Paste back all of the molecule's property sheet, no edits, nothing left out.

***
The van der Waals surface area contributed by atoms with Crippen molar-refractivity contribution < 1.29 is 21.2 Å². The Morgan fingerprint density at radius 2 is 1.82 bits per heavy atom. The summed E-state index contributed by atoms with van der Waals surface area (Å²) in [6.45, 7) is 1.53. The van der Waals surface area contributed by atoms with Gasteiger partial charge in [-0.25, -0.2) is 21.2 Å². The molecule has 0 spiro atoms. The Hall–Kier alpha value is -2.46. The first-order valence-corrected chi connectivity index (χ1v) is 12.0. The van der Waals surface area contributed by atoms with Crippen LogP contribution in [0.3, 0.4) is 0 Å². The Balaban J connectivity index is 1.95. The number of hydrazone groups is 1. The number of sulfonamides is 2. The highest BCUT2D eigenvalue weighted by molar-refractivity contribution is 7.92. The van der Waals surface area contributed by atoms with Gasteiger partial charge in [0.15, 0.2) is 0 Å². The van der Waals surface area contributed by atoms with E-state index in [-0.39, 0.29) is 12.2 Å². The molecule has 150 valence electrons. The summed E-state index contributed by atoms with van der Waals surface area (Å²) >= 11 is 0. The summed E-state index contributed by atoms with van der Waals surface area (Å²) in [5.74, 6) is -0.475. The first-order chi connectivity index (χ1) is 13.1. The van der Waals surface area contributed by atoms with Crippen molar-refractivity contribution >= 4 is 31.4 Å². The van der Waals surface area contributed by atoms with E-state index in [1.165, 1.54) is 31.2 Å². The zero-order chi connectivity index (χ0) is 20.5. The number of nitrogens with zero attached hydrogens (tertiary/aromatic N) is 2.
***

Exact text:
The van der Waals surface area contributed by atoms with Crippen molar-refractivity contribution < 1.29 is 21.2 Å². The Morgan fingerprint density at radius 2 is 1.82 bits per heavy atom. The summed E-state index contributed by atoms with van der Waals surface area (Å²) in [6.45, 7) is 1.53. The van der Waals surface area contributed by atoms with Gasteiger partial charge in [-0.25, -0.2) is 21.2 Å². The molecule has 0 spiro atoms. The Hall–Kier alpha value is -2.46. The first-order valence-corrected chi connectivity index (χ1v) is 12.0. The van der Waals surface area contributed by atoms with Crippen LogP contribution in [0.3, 0.4) is 0 Å². The Balaban J connectivity index is 1.95. The number of hydrazone groups is 1. The number of sulfonamides is 2. The highest BCUT2D eigenvalue weighted by molar-refractivity contribution is 7.92. The van der Waals surface area contributed by atoms with Gasteiger partial charge in [0.15, 0.2) is 0 Å². The van der Waals surface area contributed by atoms with E-state index in [-0.39, 0.29) is 12.2 Å². The molecule has 150 valence electrons. The summed E-state index contributed by atoms with van der Waals surface area (Å²) >= 11 is 0. The summed E-state index contributed by atoms with van der Waals surface area (Å²) in [5.74, 6) is -0.475. The first-order chi connectivity index (χ1) is 13.1. The van der Waals surface area contributed by atoms with Crippen molar-refractivity contribution >= 4 is 31.4 Å². The van der Waals surface area contributed by atoms with E-state index in [1.165, 1.54) is 31.2 Å². The zero-order chi connectivity index (χ0) is 20.5. The number of nitrogens with zero attached hydrogens (tertiary/aromatic N) is 2.